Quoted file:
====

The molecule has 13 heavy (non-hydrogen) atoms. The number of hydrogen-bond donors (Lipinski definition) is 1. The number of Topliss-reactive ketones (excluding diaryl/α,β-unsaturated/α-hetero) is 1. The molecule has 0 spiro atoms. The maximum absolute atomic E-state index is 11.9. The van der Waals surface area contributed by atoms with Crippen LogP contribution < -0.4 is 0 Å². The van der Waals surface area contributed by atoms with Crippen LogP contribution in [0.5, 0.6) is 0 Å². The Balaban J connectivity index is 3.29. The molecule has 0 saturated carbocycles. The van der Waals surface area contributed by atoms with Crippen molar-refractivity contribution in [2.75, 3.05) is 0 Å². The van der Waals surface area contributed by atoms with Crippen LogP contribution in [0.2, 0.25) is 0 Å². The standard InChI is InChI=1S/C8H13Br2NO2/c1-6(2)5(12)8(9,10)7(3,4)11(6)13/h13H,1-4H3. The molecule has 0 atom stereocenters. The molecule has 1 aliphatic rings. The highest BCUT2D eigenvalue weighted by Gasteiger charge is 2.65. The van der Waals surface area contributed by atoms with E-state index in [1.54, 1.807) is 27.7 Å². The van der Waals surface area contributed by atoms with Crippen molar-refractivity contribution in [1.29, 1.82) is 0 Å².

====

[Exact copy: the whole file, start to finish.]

The molecule has 13 heavy (non-hydrogen) atoms. The number of hydrogen-bond donors (Lipinski definition) is 1. The number of Topliss-reactive ketones (excluding diaryl/α,β-unsaturated/α-hetero) is 1. The molecule has 0 spiro atoms. The maximum absolute atomic E-state index is 11.9. The van der Waals surface area contributed by atoms with Crippen LogP contribution < -0.4 is 0 Å². The van der Waals surface area contributed by atoms with Crippen LogP contribution in [0.5, 0.6) is 0 Å². The Balaban J connectivity index is 3.29. The molecule has 0 saturated carbocycles. The van der Waals surface area contributed by atoms with Crippen molar-refractivity contribution in [2.75, 3.05) is 0 Å². The van der Waals surface area contributed by atoms with Crippen LogP contribution in [0.2, 0.25) is 0 Å². The standard InChI is InChI=1S/C8H13Br2NO2/c1-6(2)5(12)8(9,10)7(3,4)11(6)13/h13H,1-4H3. The molecule has 0 atom stereocenters. The molecule has 1 aliphatic rings. The highest BCUT2D eigenvalue weighted by Gasteiger charge is 2.65. The van der Waals surface area contributed by atoms with E-state index in [1.54, 1.807) is 27.7 Å². The van der Waals surface area contributed by atoms with Crippen molar-refractivity contribution in [1.29, 1.82) is 0 Å².